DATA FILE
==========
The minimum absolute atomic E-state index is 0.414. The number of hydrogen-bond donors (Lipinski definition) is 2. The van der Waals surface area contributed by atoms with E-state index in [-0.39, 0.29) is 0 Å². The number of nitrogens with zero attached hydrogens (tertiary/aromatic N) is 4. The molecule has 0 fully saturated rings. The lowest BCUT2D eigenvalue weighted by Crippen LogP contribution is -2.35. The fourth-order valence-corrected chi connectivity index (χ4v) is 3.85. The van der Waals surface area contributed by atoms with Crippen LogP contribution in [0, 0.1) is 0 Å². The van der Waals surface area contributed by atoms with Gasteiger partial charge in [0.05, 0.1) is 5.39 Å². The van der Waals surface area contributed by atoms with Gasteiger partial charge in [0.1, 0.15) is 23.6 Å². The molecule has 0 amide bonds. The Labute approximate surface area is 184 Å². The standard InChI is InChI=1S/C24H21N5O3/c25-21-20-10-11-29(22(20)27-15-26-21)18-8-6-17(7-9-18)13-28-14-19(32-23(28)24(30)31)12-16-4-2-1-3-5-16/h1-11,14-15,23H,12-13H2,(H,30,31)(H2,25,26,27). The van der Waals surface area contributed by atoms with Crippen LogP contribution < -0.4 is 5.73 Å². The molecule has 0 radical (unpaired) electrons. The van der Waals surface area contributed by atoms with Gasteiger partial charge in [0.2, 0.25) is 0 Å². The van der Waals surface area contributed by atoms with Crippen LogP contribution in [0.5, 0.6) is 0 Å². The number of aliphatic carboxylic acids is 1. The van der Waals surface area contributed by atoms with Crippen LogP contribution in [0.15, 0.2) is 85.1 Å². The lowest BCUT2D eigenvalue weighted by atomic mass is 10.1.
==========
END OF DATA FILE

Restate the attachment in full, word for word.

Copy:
The minimum absolute atomic E-state index is 0.414. The number of hydrogen-bond donors (Lipinski definition) is 2. The van der Waals surface area contributed by atoms with E-state index in [-0.39, 0.29) is 0 Å². The number of nitrogens with zero attached hydrogens (tertiary/aromatic N) is 4. The molecule has 0 fully saturated rings. The lowest BCUT2D eigenvalue weighted by Crippen LogP contribution is -2.35. The fourth-order valence-corrected chi connectivity index (χ4v) is 3.85. The van der Waals surface area contributed by atoms with Crippen LogP contribution in [0, 0.1) is 0 Å². The van der Waals surface area contributed by atoms with Gasteiger partial charge in [0.05, 0.1) is 5.39 Å². The van der Waals surface area contributed by atoms with Gasteiger partial charge in [0.1, 0.15) is 23.6 Å². The molecule has 0 amide bonds. The Labute approximate surface area is 184 Å². The standard InChI is InChI=1S/C24H21N5O3/c25-21-20-10-11-29(22(20)27-15-26-21)18-8-6-17(7-9-18)13-28-14-19(32-23(28)24(30)31)12-16-4-2-1-3-5-16/h1-11,14-15,23H,12-13H2,(H,30,31)(H2,25,26,27). The van der Waals surface area contributed by atoms with Crippen LogP contribution < -0.4 is 5.73 Å². The molecule has 0 radical (unpaired) electrons. The van der Waals surface area contributed by atoms with Gasteiger partial charge in [0.2, 0.25) is 0 Å². The van der Waals surface area contributed by atoms with Crippen LogP contribution in [0.5, 0.6) is 0 Å². The number of aliphatic carboxylic acids is 1. The van der Waals surface area contributed by atoms with Crippen LogP contribution in [0.15, 0.2) is 85.1 Å². The lowest BCUT2D eigenvalue weighted by atomic mass is 10.1.